Surging gold prices to blame for rise in chain-snatching cases in Kerala?

Chain-snatching incidents have been on the rise, shows state crime records bureau data. In 2020, the number of such cases stood at 261, which went up in 2021 to 343.
Image used for representational purposes only
Image used for representational purposes only

KOCHI:  Higher inflation and the resultant jump in interest rates have left the economy sluggish and ensured the flight of investors into safe-haven assets, such as gold. This has seen yellow metal prices skyrocketing. However, in what can be seen as a downside has been the increase in criminal activity linked to gold.      

    
Chain-snatching incidents have been on the rise, shows state crime records bureau data. In 2020, the number of such cases stood at 261, which went up in 2021 to 343. Last year, it touched nearly 400, triggering concern from law enforcement agencies and the public alike. However, police failed to solve nearly half of the cases. Gold prices, meanwhile, have increased from around Rs 24,000 for one sovereign at the end of 2019 to Rs 44,760 as on April 26, 2023.

It’s difficult to link the rise in chain-snatching to soaring gold prices. But, we are certain that it is a contributing factor. With gold prices shooting up, criminals are finding an easy way of making money. Unfortunately, its youngsters who are mostly involved, said K Karthick, superintendent of police, Kottayam. As per a police analysis, the increase in gold prices have attracted more than just habitual offenders.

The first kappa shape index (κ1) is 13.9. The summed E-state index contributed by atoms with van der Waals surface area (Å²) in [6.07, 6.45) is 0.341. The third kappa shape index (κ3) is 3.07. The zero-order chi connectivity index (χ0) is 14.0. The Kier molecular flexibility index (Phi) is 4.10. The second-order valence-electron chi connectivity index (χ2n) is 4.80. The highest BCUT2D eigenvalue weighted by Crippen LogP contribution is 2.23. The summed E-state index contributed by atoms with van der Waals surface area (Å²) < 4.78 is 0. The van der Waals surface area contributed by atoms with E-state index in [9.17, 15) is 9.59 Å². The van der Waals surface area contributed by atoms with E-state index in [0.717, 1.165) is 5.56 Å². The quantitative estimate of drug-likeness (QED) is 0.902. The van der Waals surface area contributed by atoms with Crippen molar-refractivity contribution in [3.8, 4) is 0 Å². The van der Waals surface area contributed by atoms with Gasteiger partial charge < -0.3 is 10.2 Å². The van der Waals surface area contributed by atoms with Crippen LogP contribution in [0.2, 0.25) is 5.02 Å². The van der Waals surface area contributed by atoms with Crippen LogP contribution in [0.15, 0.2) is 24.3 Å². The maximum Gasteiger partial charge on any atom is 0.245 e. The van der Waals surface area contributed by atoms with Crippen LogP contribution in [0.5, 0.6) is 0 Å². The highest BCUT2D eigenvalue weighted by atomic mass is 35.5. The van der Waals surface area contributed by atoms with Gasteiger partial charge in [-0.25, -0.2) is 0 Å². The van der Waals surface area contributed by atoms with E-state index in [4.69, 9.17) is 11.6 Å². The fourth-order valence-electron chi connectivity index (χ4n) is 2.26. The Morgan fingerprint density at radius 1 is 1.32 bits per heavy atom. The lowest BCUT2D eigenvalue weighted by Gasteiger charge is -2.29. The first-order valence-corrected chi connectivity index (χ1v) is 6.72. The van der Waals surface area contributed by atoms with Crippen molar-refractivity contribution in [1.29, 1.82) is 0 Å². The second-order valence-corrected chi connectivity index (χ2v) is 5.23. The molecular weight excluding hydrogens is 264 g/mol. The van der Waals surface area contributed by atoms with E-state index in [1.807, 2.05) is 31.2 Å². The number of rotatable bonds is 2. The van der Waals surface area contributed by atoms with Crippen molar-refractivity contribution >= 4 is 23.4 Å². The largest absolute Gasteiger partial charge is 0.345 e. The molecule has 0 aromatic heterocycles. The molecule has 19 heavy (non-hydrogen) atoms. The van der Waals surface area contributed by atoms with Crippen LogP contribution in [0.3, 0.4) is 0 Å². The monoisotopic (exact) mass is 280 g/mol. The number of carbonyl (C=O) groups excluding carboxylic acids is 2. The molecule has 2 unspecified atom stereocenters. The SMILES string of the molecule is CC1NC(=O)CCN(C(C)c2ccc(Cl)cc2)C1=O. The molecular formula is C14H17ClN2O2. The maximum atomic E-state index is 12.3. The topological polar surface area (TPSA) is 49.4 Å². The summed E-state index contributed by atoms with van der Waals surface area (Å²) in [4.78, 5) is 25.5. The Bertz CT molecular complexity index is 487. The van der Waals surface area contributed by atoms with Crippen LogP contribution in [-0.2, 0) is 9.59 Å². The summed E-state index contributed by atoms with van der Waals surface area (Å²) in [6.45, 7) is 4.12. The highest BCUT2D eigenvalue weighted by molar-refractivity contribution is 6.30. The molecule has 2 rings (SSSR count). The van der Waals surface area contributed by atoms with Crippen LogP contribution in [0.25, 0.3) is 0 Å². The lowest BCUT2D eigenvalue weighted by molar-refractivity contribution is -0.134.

“Recently, we arrested three persons in Kottayam in connection with an incident of chain snatching. All three are not habitual offenders. While one got involved to repay a loan, another did it to arrange funds to go abroad. Since the price of gold has soared and the risk of return is high, they opted in,” Karthick added.Recently, two Tamil Nadu natives were nabbed for snatching a woman’s gold chain. They also attacked two cops who tried to catch them.

“A criminal who indulges in housebreaks will never commit other crimes. This has been the norm. But now offenders are shifting their area of operation. Those involved in other crimes have taken to chain snatching. For them, the risk involved is less as their main target is elder women,” said an officer with Kochi City police, who was recently involved in busting a chain-snatching gang.

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